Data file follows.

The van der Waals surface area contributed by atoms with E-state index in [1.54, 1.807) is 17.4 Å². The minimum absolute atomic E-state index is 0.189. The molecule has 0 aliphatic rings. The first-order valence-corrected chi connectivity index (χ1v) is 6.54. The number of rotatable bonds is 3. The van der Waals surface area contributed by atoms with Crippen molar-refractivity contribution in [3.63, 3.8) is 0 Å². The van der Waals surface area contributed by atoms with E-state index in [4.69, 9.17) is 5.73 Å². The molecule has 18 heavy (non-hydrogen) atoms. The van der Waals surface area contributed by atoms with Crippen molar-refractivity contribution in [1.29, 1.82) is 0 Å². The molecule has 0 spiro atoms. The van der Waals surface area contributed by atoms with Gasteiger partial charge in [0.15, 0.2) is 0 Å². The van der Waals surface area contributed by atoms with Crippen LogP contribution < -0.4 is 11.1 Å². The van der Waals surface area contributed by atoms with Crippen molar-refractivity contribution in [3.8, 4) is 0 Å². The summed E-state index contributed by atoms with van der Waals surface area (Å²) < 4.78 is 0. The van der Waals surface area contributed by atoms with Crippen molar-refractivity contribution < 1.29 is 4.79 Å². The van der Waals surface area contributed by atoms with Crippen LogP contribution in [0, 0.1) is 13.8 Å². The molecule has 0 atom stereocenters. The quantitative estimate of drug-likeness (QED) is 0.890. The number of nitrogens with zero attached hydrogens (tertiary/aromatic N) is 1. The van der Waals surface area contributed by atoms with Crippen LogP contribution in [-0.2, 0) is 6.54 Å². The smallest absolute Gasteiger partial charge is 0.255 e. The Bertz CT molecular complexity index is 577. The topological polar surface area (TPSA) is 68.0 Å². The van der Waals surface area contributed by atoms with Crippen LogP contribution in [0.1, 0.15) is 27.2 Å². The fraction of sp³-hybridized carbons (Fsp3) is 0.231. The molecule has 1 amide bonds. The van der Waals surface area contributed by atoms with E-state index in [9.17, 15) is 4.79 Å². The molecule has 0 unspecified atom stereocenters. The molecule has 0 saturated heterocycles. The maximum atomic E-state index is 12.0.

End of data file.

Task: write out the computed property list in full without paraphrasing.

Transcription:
The van der Waals surface area contributed by atoms with E-state index in [1.54, 1.807) is 17.4 Å². The minimum absolute atomic E-state index is 0.189. The molecule has 0 aliphatic rings. The first-order valence-corrected chi connectivity index (χ1v) is 6.54. The number of rotatable bonds is 3. The van der Waals surface area contributed by atoms with Crippen molar-refractivity contribution in [3.63, 3.8) is 0 Å². The van der Waals surface area contributed by atoms with E-state index in [4.69, 9.17) is 5.73 Å². The molecule has 18 heavy (non-hydrogen) atoms. The van der Waals surface area contributed by atoms with Crippen molar-refractivity contribution in [1.29, 1.82) is 0 Å². The molecule has 0 spiro atoms. The van der Waals surface area contributed by atoms with Gasteiger partial charge in [0.15, 0.2) is 0 Å². The van der Waals surface area contributed by atoms with Crippen LogP contribution < -0.4 is 11.1 Å². The van der Waals surface area contributed by atoms with Crippen molar-refractivity contribution in [3.8, 4) is 0 Å². The summed E-state index contributed by atoms with van der Waals surface area (Å²) < 4.78 is 0. The van der Waals surface area contributed by atoms with Crippen molar-refractivity contribution < 1.29 is 4.79 Å². The van der Waals surface area contributed by atoms with Crippen LogP contribution in [0, 0.1) is 13.8 Å². The molecule has 0 atom stereocenters. The quantitative estimate of drug-likeness (QED) is 0.890. The number of nitrogens with zero attached hydrogens (tertiary/aromatic N) is 1. The van der Waals surface area contributed by atoms with Crippen LogP contribution in [-0.2, 0) is 6.54 Å². The smallest absolute Gasteiger partial charge is 0.255 e. The Bertz CT molecular complexity index is 577. The topological polar surface area (TPSA) is 68.0 Å². The van der Waals surface area contributed by atoms with Crippen LogP contribution in [0.1, 0.15) is 27.2 Å². The fraction of sp³-hybridized carbons (Fsp3) is 0.231. The molecule has 1 amide bonds. The van der Waals surface area contributed by atoms with E-state index in [9.17, 15) is 4.79 Å². The molecule has 0 unspecified atom stereocenters. The molecule has 0 saturated heterocycles. The maximum atomic E-state index is 12.0.